Iowa: Assessments and Accountability
All students must take a variety of achievement tests every year to determine how much and how well they are learning. Iowa's assessment system has been fully approved by the United States Department of Education.
Student Assessments at a Glance
Local Assessments: Districts must annually administer district-wide assessments in reading, math and science, and they must align their assessments to their curriculum or content standards. These assessment tools are selected by the district and must be complementary (not identical to) to the state required tests. For more information about local assessments, contact the district's curriculum director or building principal.
State Assessments: Iowa uses the Iowa Tests of Basic Skills (ITBS), for grades 1-8 and Iowa Tests of Educational Development (ITED) for high school as our annual statewide assessment. The following Iowa Testing Programs subtests are used by districts for Annual Yearly Progress (AYP) and Annual Progress Report (APR) reporting:
- Reading Comprehension for Reading
- Mathematical Concepts and Problem Solving for Mathematics
- Analysis of Science Materials for Science
You can find more information about Iowa state assessment at: http://itp.education.uiowa.edu/
National Assessments: The National Assessment for Educational Progress (NAEP) tests are conducted by the U.S. Dept. of Education to a representative sample of students in grades 4 and 8 nationwide. Prior to 2003, the tests were periodic and voluntary; since the Fall 2003, all states have been required to participate. You can find Iowa NAEP Results at: http://educateiowa.gov/index.php?option=com_content&view=article&id=677&catid=497&Itemid=1312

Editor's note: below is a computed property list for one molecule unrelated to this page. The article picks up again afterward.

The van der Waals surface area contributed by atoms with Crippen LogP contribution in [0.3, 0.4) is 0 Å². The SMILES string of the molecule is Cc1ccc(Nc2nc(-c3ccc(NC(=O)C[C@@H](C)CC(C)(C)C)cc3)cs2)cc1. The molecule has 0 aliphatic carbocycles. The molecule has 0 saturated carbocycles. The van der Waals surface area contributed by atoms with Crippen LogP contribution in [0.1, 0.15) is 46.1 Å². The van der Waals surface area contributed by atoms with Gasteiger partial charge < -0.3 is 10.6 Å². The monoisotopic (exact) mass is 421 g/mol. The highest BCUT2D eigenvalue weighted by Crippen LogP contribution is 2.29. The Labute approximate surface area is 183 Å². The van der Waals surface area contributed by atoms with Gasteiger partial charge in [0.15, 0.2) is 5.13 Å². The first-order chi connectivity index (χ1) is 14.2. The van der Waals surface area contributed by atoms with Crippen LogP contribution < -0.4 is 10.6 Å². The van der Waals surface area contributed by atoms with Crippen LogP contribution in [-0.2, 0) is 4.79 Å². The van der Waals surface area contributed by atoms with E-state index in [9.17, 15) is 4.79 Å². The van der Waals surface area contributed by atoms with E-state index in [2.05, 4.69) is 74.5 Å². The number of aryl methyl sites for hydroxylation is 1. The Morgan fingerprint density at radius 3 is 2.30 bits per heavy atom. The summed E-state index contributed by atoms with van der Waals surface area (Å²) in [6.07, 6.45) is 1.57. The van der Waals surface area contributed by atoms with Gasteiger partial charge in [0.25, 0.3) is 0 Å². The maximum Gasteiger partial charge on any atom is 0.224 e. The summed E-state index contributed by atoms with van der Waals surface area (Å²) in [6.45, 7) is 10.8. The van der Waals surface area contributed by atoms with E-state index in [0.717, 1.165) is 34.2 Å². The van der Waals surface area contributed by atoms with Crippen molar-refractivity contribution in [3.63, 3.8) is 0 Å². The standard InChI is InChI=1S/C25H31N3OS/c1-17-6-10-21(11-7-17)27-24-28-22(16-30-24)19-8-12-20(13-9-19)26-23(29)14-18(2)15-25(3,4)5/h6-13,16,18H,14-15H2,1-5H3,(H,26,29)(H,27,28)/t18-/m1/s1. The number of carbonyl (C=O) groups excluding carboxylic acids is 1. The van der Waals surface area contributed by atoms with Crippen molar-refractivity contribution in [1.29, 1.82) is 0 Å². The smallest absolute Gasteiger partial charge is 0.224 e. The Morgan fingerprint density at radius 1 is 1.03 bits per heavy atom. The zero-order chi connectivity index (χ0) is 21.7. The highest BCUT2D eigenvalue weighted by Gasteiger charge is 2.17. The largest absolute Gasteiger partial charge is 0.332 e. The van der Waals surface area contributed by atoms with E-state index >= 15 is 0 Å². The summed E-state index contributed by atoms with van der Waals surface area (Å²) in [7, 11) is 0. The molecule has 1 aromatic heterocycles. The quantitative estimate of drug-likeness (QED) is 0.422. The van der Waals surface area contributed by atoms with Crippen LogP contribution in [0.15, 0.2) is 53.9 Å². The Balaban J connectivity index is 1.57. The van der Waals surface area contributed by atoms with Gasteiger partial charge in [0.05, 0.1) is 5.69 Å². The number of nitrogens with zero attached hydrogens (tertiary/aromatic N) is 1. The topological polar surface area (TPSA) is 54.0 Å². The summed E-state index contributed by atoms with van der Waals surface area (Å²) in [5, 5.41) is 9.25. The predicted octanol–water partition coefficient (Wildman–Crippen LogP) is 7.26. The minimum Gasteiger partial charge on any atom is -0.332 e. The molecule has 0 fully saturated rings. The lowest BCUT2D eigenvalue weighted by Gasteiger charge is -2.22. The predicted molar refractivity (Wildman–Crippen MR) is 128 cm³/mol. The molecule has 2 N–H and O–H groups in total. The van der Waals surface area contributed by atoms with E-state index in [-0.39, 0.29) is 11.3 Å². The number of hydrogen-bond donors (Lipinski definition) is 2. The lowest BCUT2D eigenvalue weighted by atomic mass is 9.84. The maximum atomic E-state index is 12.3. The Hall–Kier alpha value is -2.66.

Reporting Results: Each fall, all districts publish and distribute an Annual Progress Report that includes local student achievement results and other accountability indicators. The state also produces an Annual Condition of Education Report that provides statewide demographic, curriculum, staffing, financial, and achievement data to help districts and policymakers evaluate the state's educational system and ensure it is meeting the needs of students and communities. In addition, the state produces an annual report card as required by the federal No Child Left Behind Act of 2001, listing achievement results, teacher quality indicators, and schools or districts that did not meet achievement goals for two consecutive years (in 2005, 93 or 6.1% of schools and 14 or 3.8% of districts).
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